Every Winter, MLB network releases their top ten players at each position. The Shredder and its objective, unbiased methodology spits out a list of ten guys who are currently at the top of their respective positions. My mind pictures some 23rd-century printer churning out a list of players in the Brian Kenny’s secret saber hideout. The Shredder itself, also of another generation, eats up every pertinent statistic in the world and right before it combusts into flames from an flooding of numbers, it calmly prints out the list. It’s difficult to argue with a sequestered machine with a name as rad as The Shredder, but luckily MLB Network brings on some of the great sabermetricians of our time such as Vince “SABR” Gennaro, Ben “Effectively Wild” Lindbergh, Mike “Statcast” Petriello (my personal favorite), and the Godfather himself, Bill James to dispute the robot. If they can argue with it, why can’t I? This is the first of a series of top ten lists I’ll be sharing. My #1 is not the guy that will have the highest WAR (Wins Above Replacement) in 2018, but rather the guy I think is the best player. WAR is a subjective stat, evidenced by the many different versions of WAR. This is my version.
I weighed 2nd half stats more heavily than first, because as some random Texas High School football coach probably once said, “it’s not about how you start, it’s how you finish.” After finding all the numbers, I found the mean and standard deviation of each number. With this information, I standardized each player’s number relative to their position (Z-Score).
In order of importance:
- wRC+ from 2016 & 2017
- Start with a baseline, right? Made sure to add in 2016 production because..track record.
- Quality of Contact
- xwOBA, a statcast staple, determines the expected wOBA of a player based on the launch angle and exit velocity of the ball. I took walks and strikeouts out of the equation, just focusing on Balls in Play. For example, Giancarlo Stanton and Aaron Judge have obscene scores because when they hit the ball at an outfielder, that poor fielder wishes he was DH’ing. I’m an expected outcomes dork.
- For infielders, I used DRS and UZR/180. To give credit to guys who didn’t get as many chances to make plays, I gave more weight to UZR/180 scores. Both stats attempt to quantify how many runs a player saved or gave up.
- Contact Skills
- We all love Dee Gordon. He is a former batting champion, and definitely not one of the worst hitters in baseball. But xwOBA would say he is because he doesn’t have much pop. Using Zone-Contact %, I determined the best guys at hitting the ball when the pitch is in the strike zone, since making contact at a pitch out of the zone usually doesn’t end well for the free swinger.
- Games Played the last 2 years
- I love Paul DeJong and Matt Chapman probably more than I should. However, they are still somewhat unproven. Not fair to other guys who have shown consistent excellence if I rank the 84 mid-season call up games of Matt Chapman’s rookie season over the full season of stellar play from others. This will also penalize some of the more injury prone guys who are fighting father time. There is value in health.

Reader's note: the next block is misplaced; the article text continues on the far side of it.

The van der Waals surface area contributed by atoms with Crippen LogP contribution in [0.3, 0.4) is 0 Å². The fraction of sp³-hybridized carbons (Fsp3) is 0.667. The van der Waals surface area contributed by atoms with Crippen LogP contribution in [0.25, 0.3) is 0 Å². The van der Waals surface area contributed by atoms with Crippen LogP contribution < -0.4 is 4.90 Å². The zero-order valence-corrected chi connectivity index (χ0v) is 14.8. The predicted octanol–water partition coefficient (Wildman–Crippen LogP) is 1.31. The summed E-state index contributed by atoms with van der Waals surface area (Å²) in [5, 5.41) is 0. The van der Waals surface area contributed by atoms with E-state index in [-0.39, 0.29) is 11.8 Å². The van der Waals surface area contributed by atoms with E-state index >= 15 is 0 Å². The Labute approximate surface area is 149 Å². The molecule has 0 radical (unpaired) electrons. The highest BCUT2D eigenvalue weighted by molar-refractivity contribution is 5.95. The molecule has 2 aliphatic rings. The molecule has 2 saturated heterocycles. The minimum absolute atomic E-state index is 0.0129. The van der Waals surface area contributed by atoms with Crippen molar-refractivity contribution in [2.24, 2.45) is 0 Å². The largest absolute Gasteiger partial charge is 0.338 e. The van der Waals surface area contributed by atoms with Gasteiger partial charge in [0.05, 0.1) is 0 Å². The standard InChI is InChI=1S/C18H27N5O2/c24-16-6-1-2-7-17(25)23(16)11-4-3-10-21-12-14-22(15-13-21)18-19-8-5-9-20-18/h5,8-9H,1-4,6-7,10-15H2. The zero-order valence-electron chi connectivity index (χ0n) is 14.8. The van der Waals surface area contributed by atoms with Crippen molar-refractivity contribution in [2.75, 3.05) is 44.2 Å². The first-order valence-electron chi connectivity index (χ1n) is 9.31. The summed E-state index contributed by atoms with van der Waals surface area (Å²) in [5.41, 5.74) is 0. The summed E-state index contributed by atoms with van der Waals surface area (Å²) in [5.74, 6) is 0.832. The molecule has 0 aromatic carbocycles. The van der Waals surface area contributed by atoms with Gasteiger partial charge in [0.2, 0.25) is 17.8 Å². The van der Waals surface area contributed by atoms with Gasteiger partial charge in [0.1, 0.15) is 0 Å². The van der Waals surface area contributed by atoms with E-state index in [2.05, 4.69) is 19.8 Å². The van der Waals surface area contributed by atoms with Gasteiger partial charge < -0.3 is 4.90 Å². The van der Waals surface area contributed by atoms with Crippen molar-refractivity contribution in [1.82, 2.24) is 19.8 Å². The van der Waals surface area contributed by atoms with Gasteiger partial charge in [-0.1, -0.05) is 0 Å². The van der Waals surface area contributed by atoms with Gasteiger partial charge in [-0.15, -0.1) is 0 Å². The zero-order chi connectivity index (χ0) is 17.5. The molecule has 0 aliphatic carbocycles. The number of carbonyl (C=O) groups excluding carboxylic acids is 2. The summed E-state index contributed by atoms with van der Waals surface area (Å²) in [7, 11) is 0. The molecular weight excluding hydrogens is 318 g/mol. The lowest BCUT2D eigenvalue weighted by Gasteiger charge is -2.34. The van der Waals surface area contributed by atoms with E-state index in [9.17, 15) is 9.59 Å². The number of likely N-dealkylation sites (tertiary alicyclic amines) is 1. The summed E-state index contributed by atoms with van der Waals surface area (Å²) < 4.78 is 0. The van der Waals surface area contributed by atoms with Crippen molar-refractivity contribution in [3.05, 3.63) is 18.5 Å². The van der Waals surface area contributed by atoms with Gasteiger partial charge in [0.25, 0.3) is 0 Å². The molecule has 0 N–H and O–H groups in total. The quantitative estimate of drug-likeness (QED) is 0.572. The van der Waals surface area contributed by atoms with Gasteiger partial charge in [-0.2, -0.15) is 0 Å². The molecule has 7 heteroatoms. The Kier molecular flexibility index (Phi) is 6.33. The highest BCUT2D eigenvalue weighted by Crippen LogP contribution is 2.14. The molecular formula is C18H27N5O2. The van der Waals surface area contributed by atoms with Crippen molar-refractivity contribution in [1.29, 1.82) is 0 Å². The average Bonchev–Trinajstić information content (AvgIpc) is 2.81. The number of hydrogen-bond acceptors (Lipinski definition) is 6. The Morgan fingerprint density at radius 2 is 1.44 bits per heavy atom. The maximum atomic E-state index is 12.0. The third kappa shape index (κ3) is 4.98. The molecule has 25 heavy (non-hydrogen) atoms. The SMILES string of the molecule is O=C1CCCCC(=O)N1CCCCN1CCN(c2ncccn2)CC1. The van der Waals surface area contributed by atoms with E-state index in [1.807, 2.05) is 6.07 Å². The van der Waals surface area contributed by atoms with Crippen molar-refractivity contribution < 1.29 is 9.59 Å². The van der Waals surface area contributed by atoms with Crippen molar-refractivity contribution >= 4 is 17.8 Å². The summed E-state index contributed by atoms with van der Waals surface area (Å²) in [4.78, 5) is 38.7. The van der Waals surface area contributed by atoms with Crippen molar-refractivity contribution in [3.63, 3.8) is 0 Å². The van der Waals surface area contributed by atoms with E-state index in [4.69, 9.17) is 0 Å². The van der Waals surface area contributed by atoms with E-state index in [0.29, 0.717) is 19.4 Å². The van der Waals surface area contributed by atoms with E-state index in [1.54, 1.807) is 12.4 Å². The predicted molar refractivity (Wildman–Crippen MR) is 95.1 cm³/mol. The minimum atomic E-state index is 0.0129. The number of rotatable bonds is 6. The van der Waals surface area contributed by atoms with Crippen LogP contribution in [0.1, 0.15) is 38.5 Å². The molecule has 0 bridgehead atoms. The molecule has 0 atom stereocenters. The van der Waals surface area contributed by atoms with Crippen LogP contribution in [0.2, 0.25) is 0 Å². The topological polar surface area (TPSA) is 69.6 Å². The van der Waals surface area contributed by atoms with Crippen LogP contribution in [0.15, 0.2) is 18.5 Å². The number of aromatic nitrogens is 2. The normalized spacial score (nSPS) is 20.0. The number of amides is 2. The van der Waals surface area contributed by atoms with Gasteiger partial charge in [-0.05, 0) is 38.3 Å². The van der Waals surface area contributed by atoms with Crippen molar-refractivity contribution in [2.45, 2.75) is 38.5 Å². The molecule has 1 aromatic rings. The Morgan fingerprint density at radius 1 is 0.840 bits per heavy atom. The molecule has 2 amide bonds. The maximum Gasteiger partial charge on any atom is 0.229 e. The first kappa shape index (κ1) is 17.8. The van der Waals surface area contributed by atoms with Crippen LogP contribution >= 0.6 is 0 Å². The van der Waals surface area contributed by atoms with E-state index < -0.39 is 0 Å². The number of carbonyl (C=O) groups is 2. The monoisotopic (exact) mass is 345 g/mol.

- Plate Discipline
- If you have ever played little league, or even just watched baseball, you have definitely heard some someone used the banal phrase “Good eye, kid.” Although feverishly overused, a good eye is important. To determine the best eyes, I subtracted Out of Zone-Swing % from Zone-Swing %.
- Base Running
- I used Sprint Speed to determine the fastest guys in baseball. Simple. Albert Pujols: my dog is faster. Byron Buxton: dude can fly.
- Josh Donaldson
- Slightly worried about his injuries, but the MVP track record is too strong. Despite some average defense and contact skills, he hammers baseballs.
- Kris Bryant
- His MVP resume and superior baserunning landed him in the top 2.
- Anthony Rendon
- Surprised? Me too. Consider this, though. Highest contact score. 2nd highest defense score. Bill James ranked him #1. I guess you can call me the Godfather Part II. (Sorry, had to.) He is the anti-Donaldson, in a sense
- Nolan Arenado
- Baseball intelligence immediately use what I call “Coors Criticism”, against Arenado. His aptitude for defense is exemplary (Z-Score of 1.4) and he shows up every day to play.
- Jose Ramirez
- He projects better at 2nd base, IMO. His lack of hard contact would play better there, but with great speed and contact skills, Ramirez still thrives as the lifeline of the Cleveland offense.
- Justin Turner
- He fell off in the second half but is consistent enough to make the top 10.
- Adrian Beltre
- Age is a concern, for sure. He will be 39 in April and played less than 100 games last year. But he still puts up elite defense and makes contact with the best of ’em. Oh, and don’t touch his head.
- Eduardo Suarez
- Matt Chapman
- My new favorite player. Look up his highlights on YouTube. In 84 games, it seems he had a web gem and/or home run in…84 of those games. He’s fast, has an elite eye, and is maybe the best defensive 3rd baseman. I was tempted to put him higher but resisted with a guy who has only played a half season. Looking to avoid a 2017 Aledmys Diaz disaster.
- Alex Bregman
- Bregman isn’t really a slugger in the traditional sense. The relatively short former top prospect had a wRC+ of 141 in the second half last year, only behind Donaldson, Arenado, and Bryant at the position. He makes enough contact where he can afford to strikeout in exchange for power.
- Miguel Sano
- Kyle Seager
- Travis Shaw
Data courtesy of MLB.com and Baseball Reference